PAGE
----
Dolphins live off the coast of Japan. Many species travel together in groups
of a thousand or more. Bottlenose Dolphins prefer to swim in small groups
of less than a hundred. Sometimes they travel in family groups and do not
allow "outsiders" to travel with them. it is rare to find dolphins swimming
in the wild alone.
Dolphins love to vocalize. They produce two types of
sounds. A mechanism just below the blowhole allows them to produce clicks
which are quick, pulsating sounds. These clicks are used for echolocation
or dolphin sonar, to detect obstangles, prey or enemies in the water.
Dolphins also produce squeals and whistles from the larynx. The squeals
can change rapidly in pitch. Dolphins also whistle to communicate their
emotions to other dolphins so that they will react accordingly. Typically,
the whistles indicated a state of alarm or sexual excitement. Every
dolphin has their own distinct whistle. This is their
signature whistle. This is how dolphins know who is doing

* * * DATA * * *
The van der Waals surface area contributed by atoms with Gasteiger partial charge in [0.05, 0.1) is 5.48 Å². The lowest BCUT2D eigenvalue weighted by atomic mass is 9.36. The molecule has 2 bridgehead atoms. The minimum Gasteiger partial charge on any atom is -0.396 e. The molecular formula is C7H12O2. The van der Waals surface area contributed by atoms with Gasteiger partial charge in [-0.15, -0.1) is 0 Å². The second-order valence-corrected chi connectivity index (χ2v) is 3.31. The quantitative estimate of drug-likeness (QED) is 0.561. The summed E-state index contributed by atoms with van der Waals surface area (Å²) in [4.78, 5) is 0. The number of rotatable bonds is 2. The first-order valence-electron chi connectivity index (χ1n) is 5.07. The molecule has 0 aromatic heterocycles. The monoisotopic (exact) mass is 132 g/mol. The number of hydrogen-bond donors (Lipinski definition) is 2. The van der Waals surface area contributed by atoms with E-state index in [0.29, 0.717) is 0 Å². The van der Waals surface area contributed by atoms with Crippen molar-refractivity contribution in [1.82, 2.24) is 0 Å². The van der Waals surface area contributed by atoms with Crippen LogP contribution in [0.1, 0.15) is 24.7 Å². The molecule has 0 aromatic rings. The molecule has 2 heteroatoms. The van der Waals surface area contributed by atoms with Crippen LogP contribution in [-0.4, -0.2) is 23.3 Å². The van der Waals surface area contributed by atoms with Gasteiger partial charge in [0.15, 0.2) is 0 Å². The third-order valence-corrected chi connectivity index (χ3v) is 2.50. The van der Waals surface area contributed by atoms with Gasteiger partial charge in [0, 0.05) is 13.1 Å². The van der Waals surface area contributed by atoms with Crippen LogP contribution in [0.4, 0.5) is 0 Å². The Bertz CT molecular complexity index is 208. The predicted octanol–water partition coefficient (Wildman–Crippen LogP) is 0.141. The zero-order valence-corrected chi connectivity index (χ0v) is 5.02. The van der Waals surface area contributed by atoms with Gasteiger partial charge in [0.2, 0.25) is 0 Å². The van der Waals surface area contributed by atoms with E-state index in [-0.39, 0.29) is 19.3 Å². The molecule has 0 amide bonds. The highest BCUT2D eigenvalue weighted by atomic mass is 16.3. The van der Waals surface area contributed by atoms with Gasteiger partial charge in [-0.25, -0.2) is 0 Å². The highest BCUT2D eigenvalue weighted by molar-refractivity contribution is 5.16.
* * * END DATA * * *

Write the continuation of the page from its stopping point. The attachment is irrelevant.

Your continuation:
Whales and dolphins are warm blooded animals not fish.
They breathe with lungs and the feed their young milk produced in their
bodies. Dolphins resemble Porpoises, another sea mammal, and are scientifically
classed in the same family. All dolphins have a thick layer of blubber
under the skin that helps them maintain their body temperature. This
blubber also helps them keep afloat. Dolphins have excellent hearing, sense
of touch and sight. They can see well both in and out of the water.
Dolphins, however, lack the sense of smell and taste. Dolphins
do not hesitate to aid other dolphins that are injured or in danger. If
a companion is injured, other dolphins will rise beneath it and lift
to the surface to prevent it from drowning. In many instances where
a dolphin has been harpooned or injured, other have been seen chewing